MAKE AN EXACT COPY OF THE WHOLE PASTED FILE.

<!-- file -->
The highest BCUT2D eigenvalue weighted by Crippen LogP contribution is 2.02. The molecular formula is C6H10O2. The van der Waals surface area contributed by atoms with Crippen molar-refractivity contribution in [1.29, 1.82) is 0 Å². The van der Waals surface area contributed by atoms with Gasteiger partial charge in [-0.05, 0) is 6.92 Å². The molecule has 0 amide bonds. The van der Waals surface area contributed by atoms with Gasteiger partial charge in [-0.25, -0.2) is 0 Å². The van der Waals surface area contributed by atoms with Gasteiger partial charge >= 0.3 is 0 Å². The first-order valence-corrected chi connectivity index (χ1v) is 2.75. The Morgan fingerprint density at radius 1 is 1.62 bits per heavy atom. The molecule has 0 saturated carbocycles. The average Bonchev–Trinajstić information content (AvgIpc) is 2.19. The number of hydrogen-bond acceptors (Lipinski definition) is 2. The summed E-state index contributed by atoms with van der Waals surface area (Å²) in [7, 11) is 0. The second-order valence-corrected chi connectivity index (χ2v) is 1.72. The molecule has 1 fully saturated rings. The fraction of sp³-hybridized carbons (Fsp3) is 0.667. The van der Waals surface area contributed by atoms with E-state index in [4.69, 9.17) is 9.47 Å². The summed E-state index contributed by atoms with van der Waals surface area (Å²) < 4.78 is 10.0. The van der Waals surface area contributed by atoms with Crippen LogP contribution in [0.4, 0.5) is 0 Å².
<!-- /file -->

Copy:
The highest BCUT2D eigenvalue weighted by Crippen LogP contribution is 2.02. The molecular formula is C6H10O2. The van der Waals surface area contributed by atoms with Crippen molar-refractivity contribution in [1.29, 1.82) is 0 Å². The van der Waals surface area contributed by atoms with Gasteiger partial charge in [-0.05, 0) is 6.92 Å². The molecule has 0 amide bonds. The van der Waals surface area contributed by atoms with Gasteiger partial charge in [-0.25, -0.2) is 0 Å². The van der Waals surface area contributed by atoms with Gasteiger partial charge >= 0.3 is 0 Å². The first-order valence-corrected chi connectivity index (χ1v) is 2.75. The Morgan fingerprint density at radius 1 is 1.62 bits per heavy atom. The molecule has 0 saturated carbocycles. The average Bonchev–Trinajstić information content (AvgIpc) is 2.19. The number of hydrogen-bond acceptors (Lipinski definition) is 2. The summed E-state index contributed by atoms with van der Waals surface area (Å²) in [7, 11) is 0. The second-order valence-corrected chi connectivity index (χ2v) is 1.72. The molecule has 1 fully saturated rings. The fraction of sp³-hybridized carbons (Fsp3) is 0.667. The van der Waals surface area contributed by atoms with E-state index in [4.69, 9.17) is 9.47 Å². The summed E-state index contributed by atoms with van der Waals surface area (Å²) < 4.78 is 10.0. The van der Waals surface area contributed by atoms with Crippen LogP contribution in [0.4, 0.5) is 0 Å².